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Korean J Intern Med > Volume 33(1); 2018 > Article
Shin: Physical activity in chronic obstructive pulmonary disease: clinical impact and risk factors
See Article on Page 130-137
Physical inactivity is common in patients with chronic obstructive pulmonary disease (COPD) compared with healthy control subjects [1], as well as in patients with other chronic diseases such as ischemic heart disease and rheumatoid arthritis [2]. In COPD, physical inactivity is not only a feature of advanced disease [3]; it is already reduced in the early stages of the disease, before onset of respiratory symptoms [4]. In a previous study, physical activity was reduced early in the course of the disease, and gradually decreased over time in COPD patients to a greater extent than in non-COPD subjects [1,5].
Physical inactivity is an important predictor of COPD outcome. Lower levels of physical activity are associated with a higher risk of exacerbation and exacerbation-related hospitalization [6,7], and also increase the risk of all-cause mortality in patients with COPD [7,8]. Thus, it is not surprising that physical activity maintained over time resulted in a protective effect against disease exacerbation and hospitalization. However, as physical activity decreased over time, the risk of exacerbation reached that of individuals who entered the study with low levels of physical activity and who maintained these low levels [9]. Therefore, a gradual decline in physical activity also predicts mortality. According to this study, the benefits of physical activity are not sustained over a long time period in COPD.
In COPD, physical activity is determined by several causes, including physiological, behavioral, social, and cultural factors [10]. In a cross-sectional study, decreased physical activity was associated with a decline in lung function, decreased heart function, systemic inflammation, and muscle weakness in patients with COPD [11,12]. Van Remoortel et al. [13] demonstrated that physical inactivity was more strongly associated with the presence of comorbidities than was airflow limitation. However, no prospective study has objectively assessed the association between physical activity and the presence of comorbidities over time in COPD. In a study by Watz et al. [14], physical activity was only weakly associated with lung function. However, there exists an inverse association between daily physical activity and dynamic hyperinflation [15], which is strongly correlated with the degree of exertional dyspnea [16]. In contrast to pulmonary function, lower extremity strength and exercise tests are associated with lower levels of physical activity in COPD patients [11,17], and daily symptoms such as dyspnea and fatigue are associated with physical activity levels [11,18]. Self-efficacy, defined as an individual’s belief in their ability to be successful in something, is weakly associated with daily physical activity [19,20]. Moreover, impaired health status is somewhat correlated with physical activity, as confirmed in a 5-year longitudinal observational study.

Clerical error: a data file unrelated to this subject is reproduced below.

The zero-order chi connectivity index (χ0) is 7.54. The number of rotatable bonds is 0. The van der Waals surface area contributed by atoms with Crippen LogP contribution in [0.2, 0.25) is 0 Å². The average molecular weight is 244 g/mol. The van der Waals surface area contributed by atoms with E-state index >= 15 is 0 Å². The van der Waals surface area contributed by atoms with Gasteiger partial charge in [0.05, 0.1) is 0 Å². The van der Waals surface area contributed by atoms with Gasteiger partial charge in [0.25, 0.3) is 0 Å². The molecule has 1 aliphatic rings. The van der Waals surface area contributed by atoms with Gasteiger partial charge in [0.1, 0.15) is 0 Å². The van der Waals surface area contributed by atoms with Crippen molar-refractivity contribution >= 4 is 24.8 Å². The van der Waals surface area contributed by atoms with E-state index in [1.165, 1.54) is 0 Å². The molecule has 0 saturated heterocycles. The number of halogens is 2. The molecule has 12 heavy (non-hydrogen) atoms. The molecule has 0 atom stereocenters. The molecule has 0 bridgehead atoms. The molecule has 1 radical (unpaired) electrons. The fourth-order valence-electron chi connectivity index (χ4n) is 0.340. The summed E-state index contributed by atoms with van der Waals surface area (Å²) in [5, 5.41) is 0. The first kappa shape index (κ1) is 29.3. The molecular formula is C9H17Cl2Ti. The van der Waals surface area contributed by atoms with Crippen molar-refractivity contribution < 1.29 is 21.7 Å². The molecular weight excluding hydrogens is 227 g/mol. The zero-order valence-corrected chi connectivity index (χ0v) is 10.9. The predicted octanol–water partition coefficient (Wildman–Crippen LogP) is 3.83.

In the current issue, Lee et al. [21] assessed physical activity in elderly patients with COPD and identified clinical factors associated with low levels of physical activity. This is the first study to analyze physical activity patterns and predictors of low-level physical activity in elderly patients with COPD. Patients older than 65 years were divided into three groups according to their level of physical activity (low, moderate, and high), and their health-related quality of life and levels of anxiety and depression were measured. The authors found that severe dyspnea and the presence of depression were independently associated with low-level physical activity. Unfortunately, this study is cross-sectional in nature; thus, the authors were unable to explain the causal relationship between low physical activity and the identified risk factors. A recent prospective study demonstrated that depression affects the rate of reduction of physical activity after 6 months in COPD patients [22]. Therefore, it is presumed that the results of the authors’ study will be of clinical significance. Physical activity is usually self-reported and, unlike physical fitness, which is measured objectively, it tends to be overestimated. The 6-minute walk test is a widely used and validated test to measure physical fitness in COPD. To identify the risk factors that affect physical activity in clinical settings, it is necessary to develop a method that can easily measure physical fitness.

Conflict of interest

No potential conflict of interest relevant to this article was reported.

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